Difference between revisions of "Battambang"
Revision as of 04:40, 26 November 2007
Battambang does have an airport, but it's been closed since the road to Phnom Penh was sealed.
The Phnom Penh - Battambang - Sisophon road is sealed and well maintained, and the bridges are not prone to collapse (unlike their counterparts on the unsealed roads). Travelling by car, it takes around four hours to get to Phnom Penh, and just under an hour to get to Sisophon. Buses take a little longer.
The Poipet - Sisophon - Siem Reap road however is not sealed, and its condition varies considerably, depending on the time of year (rainfall) and maintainance. Best case scenario for getting from Sisophon to Poipet or Siem Reap by car is just under an hour, and about double that by bus; but it can take much longer when conditions are not so favourable, and even more so if there are problems with any of the bridges.
Boats go to and from Siem Reap (for Angkor) daily. An interesting and very scenic journey along small rivers, the boats thread their way through numerous charming floating villages and past dozens of towering cantilevered fishing net installations. It can take as little as four hours, or over twelve, depending on the time of year (and hence the water level), however the time can be fairly accurately predicted by checking the time that the same boat arrived yesterday.
When the water level gets very low, the boats cannot get all the way to Battambang and the journey is completed by minibus or pick-up.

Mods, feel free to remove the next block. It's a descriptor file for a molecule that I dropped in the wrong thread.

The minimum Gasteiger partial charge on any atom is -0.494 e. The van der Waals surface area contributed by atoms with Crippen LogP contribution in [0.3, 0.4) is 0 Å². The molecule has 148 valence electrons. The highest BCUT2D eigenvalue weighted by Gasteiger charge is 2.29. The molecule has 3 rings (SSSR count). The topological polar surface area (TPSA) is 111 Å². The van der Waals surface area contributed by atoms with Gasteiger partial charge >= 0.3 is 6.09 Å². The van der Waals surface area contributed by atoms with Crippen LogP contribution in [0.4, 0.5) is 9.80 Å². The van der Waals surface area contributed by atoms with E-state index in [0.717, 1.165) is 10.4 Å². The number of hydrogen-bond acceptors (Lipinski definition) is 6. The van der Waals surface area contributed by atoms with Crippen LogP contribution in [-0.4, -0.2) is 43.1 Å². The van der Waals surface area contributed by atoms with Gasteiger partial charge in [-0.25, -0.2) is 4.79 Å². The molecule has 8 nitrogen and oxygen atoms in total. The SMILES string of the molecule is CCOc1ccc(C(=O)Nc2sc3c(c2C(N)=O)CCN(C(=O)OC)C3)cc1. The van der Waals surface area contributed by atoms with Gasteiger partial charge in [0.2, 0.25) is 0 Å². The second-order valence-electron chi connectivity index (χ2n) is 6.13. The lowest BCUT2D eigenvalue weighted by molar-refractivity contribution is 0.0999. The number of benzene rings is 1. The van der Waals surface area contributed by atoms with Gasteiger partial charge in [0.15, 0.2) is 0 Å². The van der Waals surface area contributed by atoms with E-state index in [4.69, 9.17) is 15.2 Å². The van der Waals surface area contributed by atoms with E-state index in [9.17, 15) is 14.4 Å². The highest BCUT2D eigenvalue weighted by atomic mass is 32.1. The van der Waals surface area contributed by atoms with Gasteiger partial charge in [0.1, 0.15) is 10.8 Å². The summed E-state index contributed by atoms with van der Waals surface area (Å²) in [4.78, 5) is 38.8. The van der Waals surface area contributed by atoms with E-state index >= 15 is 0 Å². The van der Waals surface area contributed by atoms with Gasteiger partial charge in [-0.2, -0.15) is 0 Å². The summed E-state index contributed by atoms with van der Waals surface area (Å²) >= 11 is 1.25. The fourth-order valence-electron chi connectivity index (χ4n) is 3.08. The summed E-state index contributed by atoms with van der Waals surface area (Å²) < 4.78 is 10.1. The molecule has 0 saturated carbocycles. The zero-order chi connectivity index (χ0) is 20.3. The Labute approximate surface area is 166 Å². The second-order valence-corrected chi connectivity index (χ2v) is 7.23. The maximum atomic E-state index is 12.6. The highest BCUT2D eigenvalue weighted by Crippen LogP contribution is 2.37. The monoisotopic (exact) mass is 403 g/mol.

There is a very slow, once-weekly train service between Battambang and Phnom Penh via Pursat. The journey is scheduled to take 14 hours but may be much longer, even though the distance by rail is only 275 km. It costs US$5 one-way for foreigners.
The train station is on the edge of the city centre (see map above), a short walk from the central market.
Battambang is known for its statues which seemingly decorate every public place. Most are of animals (mythical and real) and divinities (also mythical and real?)
The most famous of these statues is on the main road in from Phnom Penh and is of an ancient Khmer King holding a stick which he used to quell rebellions in the Battambang area. The name of the town / province comes from this legend.
The town also has a number of fine colonial buildings along the river including a very grand French era governors residence.
Several opportunities to explore villages exist just south of town. The Cultural village of Watkor, just a few km south of the town center has several "ancient wooden houses" from the early 20th century. Further south are the agricultural villages of Kompong Seyma, and Ksach Puoy. For info call District Administration Battambang: 012.881.516/016.666.111
You can get some great bread (by French standards!) for 1000 KHR a medium-size baguette up North, between the French cultural centre and the giant statue marking the entry in Battambang from the main interprovincial road. The bread street sellers have elsewhere in town is of a much lower standard for the same price, the kind you find in Phnom Penh (baguette-shaped and sprinkled with sugar).
The best choice
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